I often walk by a mosque and think about entering.  But then I think again: Will they understand me?  Are they “old uncles” with no experience of growing up as a Muslim in America?  What is expected of me by others?  Are there FBI informants here, those a little too eager to befriend and quiz newcomers?  This barrage of questions has served as a barrier between me and a fuller realization of Muslim identity.

Such isolation may seem odd in America.  Freedom of religion is a guaranteed and enshrined right.  But the law does not preclude the existence of a chilling effect.  Indeed, the very presence of law forces discriminatory groups to seek avenues more inventive than outright, crude repression.  Consider, for instance, the vilifying smears, lies, and stereotypes paraded before the public in the run-up to the war in Iraq and Afghanistan.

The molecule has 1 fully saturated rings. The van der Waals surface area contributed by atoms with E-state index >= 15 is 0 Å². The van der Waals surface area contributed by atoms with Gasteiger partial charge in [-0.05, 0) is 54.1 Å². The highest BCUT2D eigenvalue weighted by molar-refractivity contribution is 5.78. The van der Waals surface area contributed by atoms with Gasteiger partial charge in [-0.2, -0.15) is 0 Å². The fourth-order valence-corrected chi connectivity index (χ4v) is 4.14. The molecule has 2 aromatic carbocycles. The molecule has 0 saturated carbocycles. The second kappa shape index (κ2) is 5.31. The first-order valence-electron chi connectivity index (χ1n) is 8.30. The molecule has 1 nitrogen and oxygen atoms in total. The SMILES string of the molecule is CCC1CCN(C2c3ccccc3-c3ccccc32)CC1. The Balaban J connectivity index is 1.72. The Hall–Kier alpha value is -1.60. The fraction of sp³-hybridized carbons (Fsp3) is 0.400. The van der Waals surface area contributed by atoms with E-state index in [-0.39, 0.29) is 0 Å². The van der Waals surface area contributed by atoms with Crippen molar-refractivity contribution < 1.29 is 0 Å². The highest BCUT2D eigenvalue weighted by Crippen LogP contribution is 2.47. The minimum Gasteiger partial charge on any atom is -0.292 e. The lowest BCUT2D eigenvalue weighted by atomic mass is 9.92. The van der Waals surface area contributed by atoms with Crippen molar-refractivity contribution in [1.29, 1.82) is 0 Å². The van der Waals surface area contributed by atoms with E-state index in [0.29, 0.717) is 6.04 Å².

A naive observer may assume that such propaganda produces an impact only upon those predisposed to prejudice, leaving everyone else magically untouched.  A more judicious observer, however, understands that the rhetoric of demonization ricochets and resonates: it creates a clanging noise that rings loudly in the ears of the target, and it desensitizes others such that the loud shouts of hatred gradually fail to register as even a whisper worth notice.  How else to explain the relative ease with which reality has been stood on its head the past few years?

A monumental upset of reason has allowed forces once — and still — deemed “extreme” and “crazy” to implement deadly agendas with scant and scattered opposition: an invasion spun as liberation in Iraq, ethnic cleansing and occupation defended as justifiable security measures in Israel, a program of perpetual war hailed as part of the presumed path to peace, among other absurdities.

A complementary cavalcade of jargon, doublespeak, and coded terminology still marches triumphantly out of pundits’ mouths and across the newspapers, trampling plain language and clear thinking, which are conspicuous only by their absence.